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[Group photo of Harbeson, Hough, Livingston & Larson]
Harbeson, Hough, Livingston, Larson
John Harbeson Collection, Athenaeum of Philadelphia.
Local ID #: 47-P-055-001
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Born: 7/19/1888, Died: 1969

William J. H. Hough was born in Ambler, PA, the son of Dr. Charles B. and Dr. Mary Paul Hallowell Hough. He studed at the George School before entering the University of Pennsylvania and receiving his B.S. in Architecture in 1911, followed by his M.S. in 1913. In 1911 he won the Stewardson Traveling Scholarship for his design for "A Maritime Station." He worked during 1908/09 for Cope & Stewardson, in 1912 for Frank Miles Day, and from 1913-1914 for John T. Windrim. In 1914 he won the Rome Prize for his "Monument to a Deceased Ruler", which allowed him to study in Rome at the American Academy from 1914 to 1917. Upon his return to Philadelphia in 1919, he entered the firm of Zantzinger, Borie & Medary, but later he became part of the Paul P. Cret office, rising to the position of partner in 1923. In 1945, after Cret's death, he and the other partners, John F. Harbeson, Roy Larson, and William H. Livingston succeeded Cret with their own firm named Harbeson, Hough, Livingston & Larson, which later became H2L2.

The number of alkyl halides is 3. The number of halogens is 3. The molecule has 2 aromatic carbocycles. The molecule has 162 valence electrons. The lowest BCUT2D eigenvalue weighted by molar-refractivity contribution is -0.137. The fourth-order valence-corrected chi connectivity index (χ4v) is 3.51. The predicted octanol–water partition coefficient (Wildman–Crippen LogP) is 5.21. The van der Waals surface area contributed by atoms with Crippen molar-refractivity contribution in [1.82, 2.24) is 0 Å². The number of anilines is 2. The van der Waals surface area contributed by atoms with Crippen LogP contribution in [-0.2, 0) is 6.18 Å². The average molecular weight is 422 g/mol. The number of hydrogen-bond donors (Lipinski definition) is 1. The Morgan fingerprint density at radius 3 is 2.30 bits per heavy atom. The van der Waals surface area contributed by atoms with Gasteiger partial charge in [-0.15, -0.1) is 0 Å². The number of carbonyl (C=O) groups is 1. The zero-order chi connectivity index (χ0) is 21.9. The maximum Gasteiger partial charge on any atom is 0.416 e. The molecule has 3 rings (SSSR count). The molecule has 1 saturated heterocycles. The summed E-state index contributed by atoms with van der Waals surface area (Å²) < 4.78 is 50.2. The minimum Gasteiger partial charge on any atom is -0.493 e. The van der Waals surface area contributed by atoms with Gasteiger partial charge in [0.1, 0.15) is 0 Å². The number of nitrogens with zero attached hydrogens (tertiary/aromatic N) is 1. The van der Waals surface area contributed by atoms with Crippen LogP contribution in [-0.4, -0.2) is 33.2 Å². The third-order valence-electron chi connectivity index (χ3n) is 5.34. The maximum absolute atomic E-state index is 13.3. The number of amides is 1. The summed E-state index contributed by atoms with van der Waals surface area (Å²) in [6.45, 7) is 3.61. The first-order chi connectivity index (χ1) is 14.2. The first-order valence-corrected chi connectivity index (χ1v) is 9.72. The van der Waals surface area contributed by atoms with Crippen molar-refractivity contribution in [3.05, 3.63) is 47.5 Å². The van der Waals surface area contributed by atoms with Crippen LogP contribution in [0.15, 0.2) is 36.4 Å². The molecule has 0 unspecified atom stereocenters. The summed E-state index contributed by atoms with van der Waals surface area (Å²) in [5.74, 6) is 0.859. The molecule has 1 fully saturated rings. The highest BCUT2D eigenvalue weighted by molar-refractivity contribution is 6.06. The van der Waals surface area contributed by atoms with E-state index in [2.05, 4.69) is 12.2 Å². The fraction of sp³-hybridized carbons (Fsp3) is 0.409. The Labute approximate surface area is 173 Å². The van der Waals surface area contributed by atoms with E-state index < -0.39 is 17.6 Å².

Hough became a member of the AIA in 1920 and received fellowship status in 1938 followed by emeritus status in 1963. He was also active in both the Philadelphia Chapter of the AIA and in the T-Square Club. He worked with the American Red Cross in Italy in 1917 and, in recognition of his service, received the Bronze Medal of merit from the Italian Red Cross in 1919. In addition, Hough served as chair for the Department of Architecture at the University of Pennsylvania and served on the Ambler Borough Council and as a school director for Ambler.

Written by Sandra L. Tatman.

Clubs and Membership Organizations

  • American Institute of Architects (AIA)
  • Philadelphia Chapter, AIA
  • T-Square Club
  • Carpenters' Company of Philadelphia

School Affiliations

  • University of Pennsylvania
  • American Academy in Rome


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